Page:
Plan Execution

One of my favorite field reps at HP was an absolute juggernaut of activity. For the annual sales kick off, he worked all weekend to put together this great presentation. He was engaging in his delivery, which he clearly practiced, and his slides were concise and clear. He ended up not only winning best presentation (and cash prize), he also finished the year by crushing his number because he followed through and fully executed on his plan.

Actionable Strategy: Albert Einstein was a fan of focusing on concepts and not memorizing details. While we should be focusing on the big picture, the devil is in the details, so get in the habit of using a to do list or a checklist and getting important activities on the calendar is huge. There is a great book written by Atul Gawande called “The Checklist Manifesto” which talks about using checklists as a way to avoid common mistakes and maintain consistency in a complex world. Of course that is an oversimplification, but the bottom line is when we use a checklist, and decide when we are going to do those things helps us to execute our plans despite constant distractions.

 

Active Listening

Sales reps love to talk. It’s part of our DNA and we just love to sound smart and be center of attention. Unfortunately, when we go on and on, we miss an opportunity to hear . The most successful reps I worked with found ways to be sincerely interested in their customers. They would often hear what wasn’t being said and ask more probing questions. The bottom line, is let your customers talk. They want and need to feel that you fully understand their particular situation and problems.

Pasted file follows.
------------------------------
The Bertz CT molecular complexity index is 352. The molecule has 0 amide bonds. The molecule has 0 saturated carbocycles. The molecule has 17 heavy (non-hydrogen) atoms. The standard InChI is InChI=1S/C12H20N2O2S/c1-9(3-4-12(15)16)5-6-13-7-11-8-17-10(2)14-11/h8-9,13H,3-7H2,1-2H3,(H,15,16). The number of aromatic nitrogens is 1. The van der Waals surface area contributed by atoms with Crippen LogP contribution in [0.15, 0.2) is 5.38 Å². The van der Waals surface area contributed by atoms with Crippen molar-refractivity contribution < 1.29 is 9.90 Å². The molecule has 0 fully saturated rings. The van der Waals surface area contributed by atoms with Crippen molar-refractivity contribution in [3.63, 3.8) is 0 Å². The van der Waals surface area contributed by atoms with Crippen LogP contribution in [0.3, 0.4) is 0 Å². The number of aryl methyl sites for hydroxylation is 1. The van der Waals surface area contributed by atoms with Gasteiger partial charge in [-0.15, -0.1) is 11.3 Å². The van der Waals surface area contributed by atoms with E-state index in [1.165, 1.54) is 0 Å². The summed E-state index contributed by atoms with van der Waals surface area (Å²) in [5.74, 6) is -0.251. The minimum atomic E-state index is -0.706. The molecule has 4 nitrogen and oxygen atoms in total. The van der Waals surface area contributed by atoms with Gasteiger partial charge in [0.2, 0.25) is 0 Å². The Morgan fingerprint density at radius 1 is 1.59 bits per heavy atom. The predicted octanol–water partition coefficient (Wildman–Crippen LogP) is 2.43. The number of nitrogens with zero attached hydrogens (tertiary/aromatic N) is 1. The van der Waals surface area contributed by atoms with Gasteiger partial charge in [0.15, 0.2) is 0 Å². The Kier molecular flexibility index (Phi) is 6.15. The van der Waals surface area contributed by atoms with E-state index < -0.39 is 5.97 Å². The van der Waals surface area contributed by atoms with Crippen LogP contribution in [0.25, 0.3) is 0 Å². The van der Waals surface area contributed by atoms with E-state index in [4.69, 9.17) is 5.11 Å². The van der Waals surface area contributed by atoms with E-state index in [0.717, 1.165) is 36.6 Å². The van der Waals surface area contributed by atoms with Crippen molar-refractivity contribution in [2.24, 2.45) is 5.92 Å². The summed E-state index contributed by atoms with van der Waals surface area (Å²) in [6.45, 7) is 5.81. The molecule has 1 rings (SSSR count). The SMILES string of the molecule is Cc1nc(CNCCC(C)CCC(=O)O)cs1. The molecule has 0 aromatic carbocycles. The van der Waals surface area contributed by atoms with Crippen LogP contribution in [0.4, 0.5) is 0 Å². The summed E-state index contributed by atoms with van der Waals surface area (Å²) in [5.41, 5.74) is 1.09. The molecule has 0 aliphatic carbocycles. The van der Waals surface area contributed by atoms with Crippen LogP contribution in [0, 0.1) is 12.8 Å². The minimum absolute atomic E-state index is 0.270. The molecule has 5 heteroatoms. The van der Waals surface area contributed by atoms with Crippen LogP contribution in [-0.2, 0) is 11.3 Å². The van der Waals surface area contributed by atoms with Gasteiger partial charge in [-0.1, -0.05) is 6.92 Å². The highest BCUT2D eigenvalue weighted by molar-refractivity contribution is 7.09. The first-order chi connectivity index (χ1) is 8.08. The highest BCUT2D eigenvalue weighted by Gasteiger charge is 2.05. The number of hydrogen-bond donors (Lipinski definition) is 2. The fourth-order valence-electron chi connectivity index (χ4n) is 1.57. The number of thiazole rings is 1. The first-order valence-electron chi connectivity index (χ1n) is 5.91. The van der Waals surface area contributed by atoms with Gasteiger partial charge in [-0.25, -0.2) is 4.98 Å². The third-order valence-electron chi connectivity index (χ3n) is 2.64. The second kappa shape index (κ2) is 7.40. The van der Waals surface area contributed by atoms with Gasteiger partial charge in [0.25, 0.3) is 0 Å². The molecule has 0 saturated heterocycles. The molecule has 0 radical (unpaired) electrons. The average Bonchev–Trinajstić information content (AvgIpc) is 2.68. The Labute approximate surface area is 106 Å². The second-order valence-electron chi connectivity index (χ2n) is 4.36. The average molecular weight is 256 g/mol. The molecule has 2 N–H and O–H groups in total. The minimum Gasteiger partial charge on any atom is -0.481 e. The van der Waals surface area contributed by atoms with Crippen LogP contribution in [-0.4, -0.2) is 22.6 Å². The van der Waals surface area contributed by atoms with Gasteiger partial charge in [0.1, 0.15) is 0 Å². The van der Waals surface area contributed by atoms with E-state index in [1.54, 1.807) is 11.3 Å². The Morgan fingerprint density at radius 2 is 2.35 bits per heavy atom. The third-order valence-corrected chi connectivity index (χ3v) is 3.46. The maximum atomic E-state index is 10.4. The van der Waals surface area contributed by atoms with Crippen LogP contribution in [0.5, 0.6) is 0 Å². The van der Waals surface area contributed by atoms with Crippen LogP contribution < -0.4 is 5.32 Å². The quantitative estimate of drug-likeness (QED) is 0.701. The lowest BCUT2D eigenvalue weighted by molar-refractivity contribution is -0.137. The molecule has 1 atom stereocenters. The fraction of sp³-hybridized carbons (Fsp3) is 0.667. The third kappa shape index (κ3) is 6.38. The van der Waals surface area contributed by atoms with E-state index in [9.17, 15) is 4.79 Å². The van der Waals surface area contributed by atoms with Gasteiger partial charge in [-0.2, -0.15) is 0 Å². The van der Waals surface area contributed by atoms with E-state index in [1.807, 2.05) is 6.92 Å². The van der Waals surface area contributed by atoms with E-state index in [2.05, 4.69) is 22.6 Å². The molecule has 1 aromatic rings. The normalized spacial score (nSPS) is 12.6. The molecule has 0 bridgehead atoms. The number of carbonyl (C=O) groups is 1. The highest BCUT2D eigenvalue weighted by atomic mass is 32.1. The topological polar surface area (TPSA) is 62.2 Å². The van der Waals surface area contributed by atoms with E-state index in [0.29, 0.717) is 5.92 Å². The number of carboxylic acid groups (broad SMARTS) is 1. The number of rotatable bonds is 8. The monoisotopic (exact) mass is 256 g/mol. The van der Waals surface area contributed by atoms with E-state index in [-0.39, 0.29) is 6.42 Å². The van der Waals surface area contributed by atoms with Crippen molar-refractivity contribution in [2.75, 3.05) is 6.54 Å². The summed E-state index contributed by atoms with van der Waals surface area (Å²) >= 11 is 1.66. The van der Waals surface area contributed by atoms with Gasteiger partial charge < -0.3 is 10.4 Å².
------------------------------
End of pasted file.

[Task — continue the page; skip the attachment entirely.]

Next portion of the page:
Actionable Strategy: When talking to your customer or prospect, don’t interrupt, make eye contact, and ask for confirmation of the problem with follow up questions like, “You are saying that your developers are struggling to understand the LOB requirements, is that right?” When we make certain we understand the problem, then we can instill confidence in our customer and make the correct prescriptive recommendations that will contribute to your customer’s success.

 

The Pareto Principle – aka: The 80/20 Rule

Time is your most valuable asset no matter what career you have. It’s actually your most valuable asset period. The 80/20 rule states that 80% of your reward comes from 20% of your activities. Really great sales reps who consistently produce, closely follow the 80/20 rule, and regularly spend time examining the results of the actions they take. A great tool to use to track your metrics is a CRM like Salesforce.com. Dashboards can be created to track all your activities, and if you set aside a couple of hours every month, you can analyse your data to see which activities provided the biggest payout. So do more of what works! It never hurts to check in with your peers for best practices too.

About Arlina Allen 25 Articles
Silicon Valley Native, Sales Professional, Blogger & Podcaster